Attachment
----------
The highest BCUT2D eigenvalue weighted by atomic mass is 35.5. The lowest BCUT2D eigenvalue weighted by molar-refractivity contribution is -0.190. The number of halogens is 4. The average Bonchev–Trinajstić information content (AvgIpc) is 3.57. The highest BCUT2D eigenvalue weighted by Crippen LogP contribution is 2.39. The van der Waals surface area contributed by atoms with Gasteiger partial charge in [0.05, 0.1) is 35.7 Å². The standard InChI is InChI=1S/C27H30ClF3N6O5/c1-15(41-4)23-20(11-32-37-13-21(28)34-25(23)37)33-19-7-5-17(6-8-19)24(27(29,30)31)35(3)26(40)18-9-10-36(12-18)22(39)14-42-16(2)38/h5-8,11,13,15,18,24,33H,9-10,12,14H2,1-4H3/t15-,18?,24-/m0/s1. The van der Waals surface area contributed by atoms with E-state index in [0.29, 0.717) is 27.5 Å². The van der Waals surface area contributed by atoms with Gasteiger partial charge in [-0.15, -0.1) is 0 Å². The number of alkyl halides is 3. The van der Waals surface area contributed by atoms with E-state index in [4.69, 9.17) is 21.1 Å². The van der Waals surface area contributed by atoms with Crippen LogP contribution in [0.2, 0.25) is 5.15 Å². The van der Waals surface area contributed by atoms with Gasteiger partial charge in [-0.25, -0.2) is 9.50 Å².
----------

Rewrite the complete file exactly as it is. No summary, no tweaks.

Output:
The highest BCUT2D eigenvalue weighted by atomic mass is 35.5. The lowest BCUT2D eigenvalue weighted by molar-refractivity contribution is -0.190. The number of halogens is 4. The average Bonchev–Trinajstić information content (AvgIpc) is 3.57. The highest BCUT2D eigenvalue weighted by Crippen LogP contribution is 2.39. The van der Waals surface area contributed by atoms with Gasteiger partial charge in [0.05, 0.1) is 35.7 Å². The standard InChI is InChI=1S/C27H30ClF3N6O5/c1-15(41-4)23-20(11-32-37-13-21(28)34-25(23)37)33-19-7-5-17(6-8-19)24(27(29,30)31)35(3)26(40)18-9-10-36(12-18)22(39)14-42-16(2)38/h5-8,11,13,15,18,24,33H,9-10,12,14H2,1-4H3/t15-,18?,24-/m0/s1. The van der Waals surface area contributed by atoms with E-state index in [0.29, 0.717) is 27.5 Å². The van der Waals surface area contributed by atoms with Gasteiger partial charge in [-0.15, -0.1) is 0 Å². The number of alkyl halides is 3. The van der Waals surface area contributed by atoms with E-state index in [4.69, 9.17) is 21.1 Å². The van der Waals surface area contributed by atoms with Crippen LogP contribution in [0.2, 0.25) is 5.15 Å². The van der Waals surface area contributed by atoms with Gasteiger partial charge in [-0.25, -0.2) is 9.50 Å².